Preview

Traditionally dressed in garments of startling orange, the Sannyasins are often referred to as the ‘Orange People’. Primarily a religious movement, public interest in Sannyas has generally focussed on sensationalist and media-driven narratives which tout stories of sex, drugs and controversy. Yet the Sannyas movement in Fremantle is a relatively untold story.

Although Fremantle seems like a rather unlikely location, during the 1980s, the city became a major centre for Sannyas. Devotees of Indian guru Bhagwan Shree Rajneesh (also known as Osho) brought the movement to Fremantle in 1978. Sannyas is still practiced in the city today, but without the vivid orange garments. By delving into Fremantle’s social history, the upcoming exhibition at the Fremantle Arts Centre, Orange: Sannyas in Fremantle, uncovers the beliefs and experiences of the erstwhile Orange People.

Through a combination of archival material and newly commissioned works, Orange: Sannyas in Fremantle considers the nature of devotion and religious experience.

Co-curated by Sannyasin kid Sohan Ariel Hayes and Fremantle Arts Centre Curator Dr Ric Spencer, the exhibition seeks to reconstruct the history and experience of Sannyas in Fremantle. Considering the huge array of available material, Hayes says the curatorial strategy involved “engaging with a number of contemporary artists who would work with, and respond to, a particular subject and create a new work around that subject.”

With this in mind, Orange: Sannyas in Fremantle considers everything from their meditative practices, the experience of growing up in a commune and the blend of Eastern spiritualism and Western materialism associated with the movement. More specifically, the exhibition includes a film on the nature and personal consequences of discipleship, a virtual reality space based upon Sannyas meditation techniques and a spirit radio broadcasting from the image of a Rolls Royce. These works sit alongside reading material, religious paraphernalia, photographs and recorded lectures. The overall intent, as Hayes says, “is to put you in the sensory experience of Sannyas.”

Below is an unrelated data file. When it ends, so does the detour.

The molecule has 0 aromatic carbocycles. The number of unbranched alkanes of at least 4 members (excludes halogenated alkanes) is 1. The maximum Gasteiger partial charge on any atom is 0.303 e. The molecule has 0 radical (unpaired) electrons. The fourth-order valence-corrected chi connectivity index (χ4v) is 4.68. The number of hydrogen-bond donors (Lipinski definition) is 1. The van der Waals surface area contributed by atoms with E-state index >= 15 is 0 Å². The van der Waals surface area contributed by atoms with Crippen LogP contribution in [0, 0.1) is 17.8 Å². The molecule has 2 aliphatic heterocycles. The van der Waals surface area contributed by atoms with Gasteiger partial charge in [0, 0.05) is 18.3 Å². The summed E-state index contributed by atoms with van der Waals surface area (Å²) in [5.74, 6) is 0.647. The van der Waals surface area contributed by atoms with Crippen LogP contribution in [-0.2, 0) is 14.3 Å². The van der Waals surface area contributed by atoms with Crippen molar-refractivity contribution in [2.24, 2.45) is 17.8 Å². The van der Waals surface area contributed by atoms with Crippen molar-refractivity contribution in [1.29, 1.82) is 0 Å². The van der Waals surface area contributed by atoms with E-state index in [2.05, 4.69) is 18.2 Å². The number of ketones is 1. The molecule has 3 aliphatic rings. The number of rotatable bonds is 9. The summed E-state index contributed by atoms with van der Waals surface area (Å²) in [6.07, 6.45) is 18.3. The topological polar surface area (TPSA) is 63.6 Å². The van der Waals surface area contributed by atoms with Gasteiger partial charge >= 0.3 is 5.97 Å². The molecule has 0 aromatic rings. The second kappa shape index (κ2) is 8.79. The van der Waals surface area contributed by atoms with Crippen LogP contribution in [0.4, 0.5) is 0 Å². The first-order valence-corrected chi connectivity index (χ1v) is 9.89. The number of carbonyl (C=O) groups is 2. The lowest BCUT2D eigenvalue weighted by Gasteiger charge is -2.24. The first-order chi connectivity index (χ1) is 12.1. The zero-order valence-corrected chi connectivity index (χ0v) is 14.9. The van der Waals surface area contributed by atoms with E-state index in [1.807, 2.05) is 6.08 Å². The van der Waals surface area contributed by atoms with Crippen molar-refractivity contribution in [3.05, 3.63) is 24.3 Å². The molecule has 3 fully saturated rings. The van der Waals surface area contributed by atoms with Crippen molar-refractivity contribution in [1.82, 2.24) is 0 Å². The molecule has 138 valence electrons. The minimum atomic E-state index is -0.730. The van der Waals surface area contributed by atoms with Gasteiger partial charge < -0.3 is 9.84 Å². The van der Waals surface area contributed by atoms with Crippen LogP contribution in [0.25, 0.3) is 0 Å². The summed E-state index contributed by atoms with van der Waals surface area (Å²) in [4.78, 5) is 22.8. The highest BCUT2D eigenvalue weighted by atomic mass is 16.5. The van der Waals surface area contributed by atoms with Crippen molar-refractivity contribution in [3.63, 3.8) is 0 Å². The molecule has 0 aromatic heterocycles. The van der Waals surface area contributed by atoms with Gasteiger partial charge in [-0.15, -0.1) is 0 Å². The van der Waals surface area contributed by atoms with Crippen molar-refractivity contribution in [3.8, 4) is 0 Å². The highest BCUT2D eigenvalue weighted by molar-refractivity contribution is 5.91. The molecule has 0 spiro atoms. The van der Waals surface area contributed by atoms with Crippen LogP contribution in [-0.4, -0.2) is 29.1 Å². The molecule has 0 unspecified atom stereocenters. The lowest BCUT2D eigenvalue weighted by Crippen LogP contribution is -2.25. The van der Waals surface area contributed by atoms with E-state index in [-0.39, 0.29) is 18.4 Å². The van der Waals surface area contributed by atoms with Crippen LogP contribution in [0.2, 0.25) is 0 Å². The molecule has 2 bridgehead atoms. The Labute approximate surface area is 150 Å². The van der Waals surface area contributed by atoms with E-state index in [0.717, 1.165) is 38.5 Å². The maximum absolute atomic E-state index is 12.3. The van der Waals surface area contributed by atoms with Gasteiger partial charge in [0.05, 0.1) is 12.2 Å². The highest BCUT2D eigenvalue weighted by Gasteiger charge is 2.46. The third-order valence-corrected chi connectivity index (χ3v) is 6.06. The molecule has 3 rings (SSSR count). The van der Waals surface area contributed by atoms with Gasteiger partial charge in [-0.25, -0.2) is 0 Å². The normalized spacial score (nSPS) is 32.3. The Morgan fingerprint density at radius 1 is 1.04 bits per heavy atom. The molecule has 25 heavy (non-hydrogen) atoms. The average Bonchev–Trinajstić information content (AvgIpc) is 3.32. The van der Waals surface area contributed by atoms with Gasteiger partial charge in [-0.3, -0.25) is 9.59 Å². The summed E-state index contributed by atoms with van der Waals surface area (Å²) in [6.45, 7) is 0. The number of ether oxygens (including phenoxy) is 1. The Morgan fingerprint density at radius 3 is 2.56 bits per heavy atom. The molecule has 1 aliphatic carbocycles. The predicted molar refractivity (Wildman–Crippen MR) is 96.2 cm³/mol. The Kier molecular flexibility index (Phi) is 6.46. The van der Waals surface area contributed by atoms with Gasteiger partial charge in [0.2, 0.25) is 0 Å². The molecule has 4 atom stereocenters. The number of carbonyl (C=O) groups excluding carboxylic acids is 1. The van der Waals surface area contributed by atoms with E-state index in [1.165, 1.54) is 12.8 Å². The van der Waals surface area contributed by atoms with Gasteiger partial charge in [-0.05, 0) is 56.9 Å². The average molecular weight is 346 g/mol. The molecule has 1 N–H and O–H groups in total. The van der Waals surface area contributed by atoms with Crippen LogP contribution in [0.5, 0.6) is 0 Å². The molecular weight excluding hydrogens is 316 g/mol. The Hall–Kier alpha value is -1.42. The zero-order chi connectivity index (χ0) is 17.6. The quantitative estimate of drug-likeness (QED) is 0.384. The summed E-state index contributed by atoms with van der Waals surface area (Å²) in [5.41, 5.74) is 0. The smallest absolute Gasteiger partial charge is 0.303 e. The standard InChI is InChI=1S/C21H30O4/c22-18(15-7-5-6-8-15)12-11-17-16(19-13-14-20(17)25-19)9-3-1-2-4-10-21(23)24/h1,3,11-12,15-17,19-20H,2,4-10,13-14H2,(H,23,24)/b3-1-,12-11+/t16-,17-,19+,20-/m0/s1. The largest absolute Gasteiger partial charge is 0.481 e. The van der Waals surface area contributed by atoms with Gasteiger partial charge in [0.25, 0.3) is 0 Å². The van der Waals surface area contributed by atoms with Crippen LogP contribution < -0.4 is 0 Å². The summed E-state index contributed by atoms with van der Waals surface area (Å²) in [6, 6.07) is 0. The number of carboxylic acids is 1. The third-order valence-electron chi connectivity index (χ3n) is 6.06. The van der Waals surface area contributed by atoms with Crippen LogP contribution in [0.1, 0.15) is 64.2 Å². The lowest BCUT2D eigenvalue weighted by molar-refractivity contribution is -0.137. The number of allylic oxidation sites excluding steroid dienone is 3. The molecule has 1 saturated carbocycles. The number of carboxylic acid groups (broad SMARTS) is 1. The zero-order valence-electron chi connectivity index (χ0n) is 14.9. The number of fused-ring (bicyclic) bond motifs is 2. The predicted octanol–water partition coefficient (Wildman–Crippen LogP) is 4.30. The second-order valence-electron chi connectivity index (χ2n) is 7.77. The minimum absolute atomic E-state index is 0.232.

As a child, Hayes lived in Fremantle’s Sannyasin community from the age of five to eight. The impetus for the exhibition began when he reflected on his childhood experiences. In particular, his memories centre on meditation and states of surrender, which Hayes believes “to be at the core of the movement.” These recollection from his childhood led Hayes to create the interactive work Dynamic, which explores the bodily experience of meditation undertaken by his parents. While physically demanding, Hayes wants to unravel the meaning behind the meditations as they invoke an “evolutionary principle of consciousness that Osho, the Sannyas guru, has articulated.”

Orange: Sannyas in Fremantle includes artworks by Hayes and other members of the Sannyas community in WA, as well as works by Dave Brophy, Bevan Honey, Dave Franzke, Naren Farquharson, Loren Holmes, Joseph London, Poppy van Oorde-Grainger and Joshua Webb.

Orange: Sannyas in Fremantle
Fremantle Arts Centre
1 April – 21 May

Tiarney Miekus